Following the emergence of the Papunya Tula painting movement in the 1970s, other remote Aboriginal communities began to transfer traditional designs – variously associated with body painting, sand drawing and other ritual arts – to new media, inorder to generate income and promote the values of their cultures.

During the 1980s, the artists of the Balgo Hills in the Great Sandy Desert began painting and exhibiting, swiftly gaining recognition for work loosely influenced by the minimalism of Papunya painting, but that used bright and diverse colours and opulent expression. Balgo subsequently consolidated its reputation and Balgo artists have been widely exhibited both within Australia and internationally. Eubena Nampitjin is the pre-eminent Balgo artist to date. She began painting in the 1980s and is renowned as a community leader and teacher of customary language and law as well as an artist and ambassador for her community. Her works are characterised by hot colours, spontaneity, and a unique style of complex dotting, seeming to reflect the texture of the land and its low-growing, scrubby foliage. This is a powerful and representative work by a major figure. This acquisition was presented by the Art Fund and the Esmée Fairbairn Foundation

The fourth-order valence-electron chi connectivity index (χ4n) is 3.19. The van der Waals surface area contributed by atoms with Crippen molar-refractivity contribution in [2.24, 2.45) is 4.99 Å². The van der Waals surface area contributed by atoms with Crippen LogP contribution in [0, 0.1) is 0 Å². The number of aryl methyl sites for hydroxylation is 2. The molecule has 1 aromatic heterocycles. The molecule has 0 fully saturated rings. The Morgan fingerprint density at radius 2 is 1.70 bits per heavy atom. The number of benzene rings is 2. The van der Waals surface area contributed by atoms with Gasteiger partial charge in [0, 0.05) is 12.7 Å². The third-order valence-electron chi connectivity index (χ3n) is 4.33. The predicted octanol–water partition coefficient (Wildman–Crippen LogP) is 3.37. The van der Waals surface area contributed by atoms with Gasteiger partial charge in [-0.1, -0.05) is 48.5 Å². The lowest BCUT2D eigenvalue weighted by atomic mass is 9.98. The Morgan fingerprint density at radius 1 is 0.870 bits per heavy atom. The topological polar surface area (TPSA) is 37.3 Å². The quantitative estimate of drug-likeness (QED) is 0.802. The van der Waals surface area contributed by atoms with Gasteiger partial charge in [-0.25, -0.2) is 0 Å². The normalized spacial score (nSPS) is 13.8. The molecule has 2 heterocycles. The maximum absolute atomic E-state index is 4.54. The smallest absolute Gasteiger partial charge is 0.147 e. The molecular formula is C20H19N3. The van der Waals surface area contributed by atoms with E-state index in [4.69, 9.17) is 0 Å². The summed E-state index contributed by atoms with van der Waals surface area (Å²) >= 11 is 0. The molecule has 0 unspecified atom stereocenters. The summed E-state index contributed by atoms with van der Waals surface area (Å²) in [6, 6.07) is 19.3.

Northern Editions Printmaking Studio and Gallery, Charles Darwin University

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